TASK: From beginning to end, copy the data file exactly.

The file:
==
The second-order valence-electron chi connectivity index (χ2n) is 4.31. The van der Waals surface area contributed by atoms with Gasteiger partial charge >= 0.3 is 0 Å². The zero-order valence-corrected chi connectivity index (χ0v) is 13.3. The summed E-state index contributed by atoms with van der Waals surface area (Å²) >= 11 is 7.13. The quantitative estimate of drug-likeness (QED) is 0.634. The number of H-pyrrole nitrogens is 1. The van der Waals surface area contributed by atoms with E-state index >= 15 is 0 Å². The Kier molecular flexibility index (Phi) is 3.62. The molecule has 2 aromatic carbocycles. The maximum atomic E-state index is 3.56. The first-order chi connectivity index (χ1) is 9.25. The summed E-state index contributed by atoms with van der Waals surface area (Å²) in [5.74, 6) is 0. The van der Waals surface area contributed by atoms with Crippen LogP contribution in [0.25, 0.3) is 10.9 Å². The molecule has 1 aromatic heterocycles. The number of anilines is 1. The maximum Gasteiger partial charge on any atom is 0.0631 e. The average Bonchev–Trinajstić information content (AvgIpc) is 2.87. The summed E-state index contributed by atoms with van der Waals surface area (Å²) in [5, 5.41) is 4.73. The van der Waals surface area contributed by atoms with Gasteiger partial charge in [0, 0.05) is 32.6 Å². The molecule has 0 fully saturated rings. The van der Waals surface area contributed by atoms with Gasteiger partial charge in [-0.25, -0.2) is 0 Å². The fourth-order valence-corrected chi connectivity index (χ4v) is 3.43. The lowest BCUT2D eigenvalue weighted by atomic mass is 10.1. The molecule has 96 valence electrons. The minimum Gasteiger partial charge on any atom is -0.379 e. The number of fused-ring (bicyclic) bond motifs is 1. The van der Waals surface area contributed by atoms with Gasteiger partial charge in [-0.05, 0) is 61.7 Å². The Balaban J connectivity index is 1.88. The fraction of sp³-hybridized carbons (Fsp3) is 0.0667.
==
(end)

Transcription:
The second-order valence-electron chi connectivity index (χ2n) is 4.31. The van der Waals surface area contributed by atoms with Gasteiger partial charge >= 0.3 is 0 Å². The zero-order valence-corrected chi connectivity index (χ0v) is 13.3. The summed E-state index contributed by atoms with van der Waals surface area (Å²) >= 11 is 7.13. The quantitative estimate of drug-likeness (QED) is 0.634. The number of H-pyrrole nitrogens is 1. The van der Waals surface area contributed by atoms with E-state index >= 15 is 0 Å². The Kier molecular flexibility index (Phi) is 3.62. The molecule has 2 aromatic carbocycles. The maximum atomic E-state index is 3.56. The first-order chi connectivity index (χ1) is 9.25. The summed E-state index contributed by atoms with van der Waals surface area (Å²) in [5.74, 6) is 0. The van der Waals surface area contributed by atoms with Crippen LogP contribution in [0.25, 0.3) is 10.9 Å². The molecule has 1 aromatic heterocycles. The number of anilines is 1. The maximum Gasteiger partial charge on any atom is 0.0631 e. The average Bonchev–Trinajstić information content (AvgIpc) is 2.87. The summed E-state index contributed by atoms with van der Waals surface area (Å²) in [5, 5.41) is 4.73. The van der Waals surface area contributed by atoms with Gasteiger partial charge in [0, 0.05) is 32.6 Å². The molecule has 0 fully saturated rings. The van der Waals surface area contributed by atoms with Gasteiger partial charge in [-0.25, -0.2) is 0 Å². The fourth-order valence-corrected chi connectivity index (χ4v) is 3.43. The lowest BCUT2D eigenvalue weighted by atomic mass is 10.1. The molecule has 96 valence electrons. The minimum Gasteiger partial charge on any atom is -0.379 e. The number of fused-ring (bicyclic) bond motifs is 1. The van der Waals surface area contributed by atoms with Gasteiger partial charge in [-0.05, 0) is 61.7 Å². The Balaban J connectivity index is 1.88. The fraction of sp³-hybridized carbons (Fsp3) is 0.0667.